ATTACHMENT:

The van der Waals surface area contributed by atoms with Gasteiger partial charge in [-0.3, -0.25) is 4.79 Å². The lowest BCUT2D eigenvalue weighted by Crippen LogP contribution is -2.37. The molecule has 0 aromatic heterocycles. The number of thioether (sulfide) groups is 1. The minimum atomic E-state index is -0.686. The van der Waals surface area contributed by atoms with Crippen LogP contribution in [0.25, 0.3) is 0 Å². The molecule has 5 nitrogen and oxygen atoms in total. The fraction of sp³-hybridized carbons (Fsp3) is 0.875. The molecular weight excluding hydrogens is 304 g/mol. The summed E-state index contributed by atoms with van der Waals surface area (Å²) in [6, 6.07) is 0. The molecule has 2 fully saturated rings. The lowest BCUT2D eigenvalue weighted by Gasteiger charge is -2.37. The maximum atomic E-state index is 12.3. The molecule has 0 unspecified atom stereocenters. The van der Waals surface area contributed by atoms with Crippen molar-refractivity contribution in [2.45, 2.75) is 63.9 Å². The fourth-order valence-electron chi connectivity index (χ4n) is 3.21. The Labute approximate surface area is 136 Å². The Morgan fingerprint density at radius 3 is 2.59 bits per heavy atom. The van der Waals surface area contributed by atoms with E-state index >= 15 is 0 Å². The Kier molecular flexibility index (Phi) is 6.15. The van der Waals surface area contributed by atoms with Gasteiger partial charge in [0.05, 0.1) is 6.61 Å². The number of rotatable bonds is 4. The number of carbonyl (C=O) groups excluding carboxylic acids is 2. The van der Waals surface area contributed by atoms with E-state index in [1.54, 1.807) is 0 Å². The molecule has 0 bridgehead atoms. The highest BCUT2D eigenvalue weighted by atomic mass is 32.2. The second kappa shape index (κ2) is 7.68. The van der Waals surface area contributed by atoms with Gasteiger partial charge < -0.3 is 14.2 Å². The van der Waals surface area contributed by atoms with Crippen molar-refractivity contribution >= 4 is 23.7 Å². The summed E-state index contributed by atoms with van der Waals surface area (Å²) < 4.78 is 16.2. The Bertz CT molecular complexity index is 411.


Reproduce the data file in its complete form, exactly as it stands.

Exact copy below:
The van der Waals surface area contributed by atoms with Gasteiger partial charge in [-0.3, -0.25) is 4.79 Å². The lowest BCUT2D eigenvalue weighted by Crippen LogP contribution is -2.37. The molecule has 0 aromatic heterocycles. The number of thioether (sulfide) groups is 1. The minimum atomic E-state index is -0.686. The van der Waals surface area contributed by atoms with Crippen LogP contribution in [0.25, 0.3) is 0 Å². The molecule has 5 nitrogen and oxygen atoms in total. The fraction of sp³-hybridized carbons (Fsp3) is 0.875. The molecular weight excluding hydrogens is 304 g/mol. The summed E-state index contributed by atoms with van der Waals surface area (Å²) in [6, 6.07) is 0. The molecule has 2 fully saturated rings. The lowest BCUT2D eigenvalue weighted by Gasteiger charge is -2.37. The maximum atomic E-state index is 12.3. The molecule has 0 unspecified atom stereocenters. The van der Waals surface area contributed by atoms with Crippen molar-refractivity contribution in [2.45, 2.75) is 63.9 Å². The fourth-order valence-electron chi connectivity index (χ4n) is 3.21. The Labute approximate surface area is 136 Å². The Morgan fingerprint density at radius 3 is 2.59 bits per heavy atom. The van der Waals surface area contributed by atoms with E-state index >= 15 is 0 Å². The Kier molecular flexibility index (Phi) is 6.15. The van der Waals surface area contributed by atoms with Gasteiger partial charge in [0.05, 0.1) is 6.61 Å². The number of rotatable bonds is 4. The number of carbonyl (C=O) groups excluding carboxylic acids is 2. The van der Waals surface area contributed by atoms with E-state index in [1.54, 1.807) is 0 Å². The molecule has 0 bridgehead atoms. The highest BCUT2D eigenvalue weighted by atomic mass is 32.2. The second kappa shape index (κ2) is 7.68. The van der Waals surface area contributed by atoms with Gasteiger partial charge < -0.3 is 14.2 Å². The van der Waals surface area contributed by atoms with Crippen molar-refractivity contribution >= 4 is 23.7 Å². The summed E-state index contributed by atoms with van der Waals surface area (Å²) < 4.78 is 16.2. The Bertz CT molecular complexity index is 411.